China's economy is getting sicker, but investors around the world no longer seem to care.
Fears of a massive global recession have melted. The reason? The world's No. 1 economy is powering ahead.
"What has happened recently is U.S. economic fundamentals have improved," says Liz Ann Sonders, chief investment strategist at Schwab. Investors are once again "paying attention to U.S. fundamentals instead of every tick in the China data."
Not only is the U.S. looking better, oil prices have been rising too.
Red flags from China
Still, not everyone is convinced that ignoring the latest from China is a wise move.
Just ask Michael Block, chief strategist at Rhino Trading Partners. He calls all this market optimism in recent days "wrong tree, wrong forest, wrong... everything."
China's manufacturing sector is in terrible shape. It's been in recession for at least seven months. And just this week, China surprised the world by announcing that nearly 2 million coal and steel workers will lose their jobs.
China is supposed to be undergoing a huge transition from an economy that makes stuff to one that buys stuff.
But the Chinese "service sector" -- which includes industries such as retail, real estate, health care and professional services -- isn't looking that great either. It just hit a four-year low, another blow to growth.
The 'worst case scenario' is already priced in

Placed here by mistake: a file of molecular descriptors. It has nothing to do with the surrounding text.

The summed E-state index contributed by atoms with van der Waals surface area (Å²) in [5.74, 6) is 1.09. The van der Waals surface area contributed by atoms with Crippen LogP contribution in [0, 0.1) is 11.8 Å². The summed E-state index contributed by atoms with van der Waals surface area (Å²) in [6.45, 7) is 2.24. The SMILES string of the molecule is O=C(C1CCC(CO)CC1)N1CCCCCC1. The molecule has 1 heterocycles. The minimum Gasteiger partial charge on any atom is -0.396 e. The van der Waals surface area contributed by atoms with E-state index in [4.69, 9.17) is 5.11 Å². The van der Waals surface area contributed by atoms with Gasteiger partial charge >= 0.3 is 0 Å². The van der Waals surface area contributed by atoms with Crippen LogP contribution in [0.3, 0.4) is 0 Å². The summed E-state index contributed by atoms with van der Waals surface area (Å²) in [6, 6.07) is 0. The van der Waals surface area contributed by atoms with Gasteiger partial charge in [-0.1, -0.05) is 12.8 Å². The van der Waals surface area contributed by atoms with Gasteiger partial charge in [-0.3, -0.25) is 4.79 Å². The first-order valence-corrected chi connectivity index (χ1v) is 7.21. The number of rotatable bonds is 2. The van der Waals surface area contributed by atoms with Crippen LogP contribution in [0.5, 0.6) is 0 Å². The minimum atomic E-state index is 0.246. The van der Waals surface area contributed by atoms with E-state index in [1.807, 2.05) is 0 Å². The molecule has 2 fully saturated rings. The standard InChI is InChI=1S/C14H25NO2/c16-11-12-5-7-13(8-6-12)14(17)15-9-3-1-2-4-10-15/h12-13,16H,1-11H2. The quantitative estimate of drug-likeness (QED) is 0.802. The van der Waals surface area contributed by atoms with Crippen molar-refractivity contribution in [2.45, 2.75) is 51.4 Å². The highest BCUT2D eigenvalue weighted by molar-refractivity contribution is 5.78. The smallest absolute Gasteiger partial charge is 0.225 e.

No one knows just how bad the slowdown in China is, but most people agree its economy isn't growing at 6.9% as the ruling Communist Party claims. The fact that the Chinese central bank just tried to inject even more juice into the economy is yet another sign that policymakers in Beijing are worried.
In January, news like this would have caused a massive selloff in U.S. and European markets.
But the "worst case scenario" for China may already be priced in.
"You've seen a crash in the correlation" between Chinese and U.S. markets, says Sonders at Schwab. "We're getting close to NO correlation between the two."
China is pumping money into its economy
The other reason China has become less of a concern is the belief that the Communist Party will step in should things deteriorate further.
In recent weeks, China has boldly fired its chief market regulator after a series of policy missteps and tried to reassure other world leaders at the G20 that there will be no more surprise devaluations of the Chinese yuan.
On top of all that, China has a stockpile of cash. Yes, it's been shrinking in recent months, but it's still huge.
"I would be more concerned if China didn't have the reserves they have," says Sharon Stark, chief fixed income strategist at D.A. Davidson.
This weekend China's premier Li Keqiang will present the budget at the National People's Congress. Many expect the government to boost spending to prop up the economy.
--CNNMoney's Sophia Yan contributed to this article.
Correction: An earlier version of this article incorrectly reported that China fired its chief market regulator for corruption.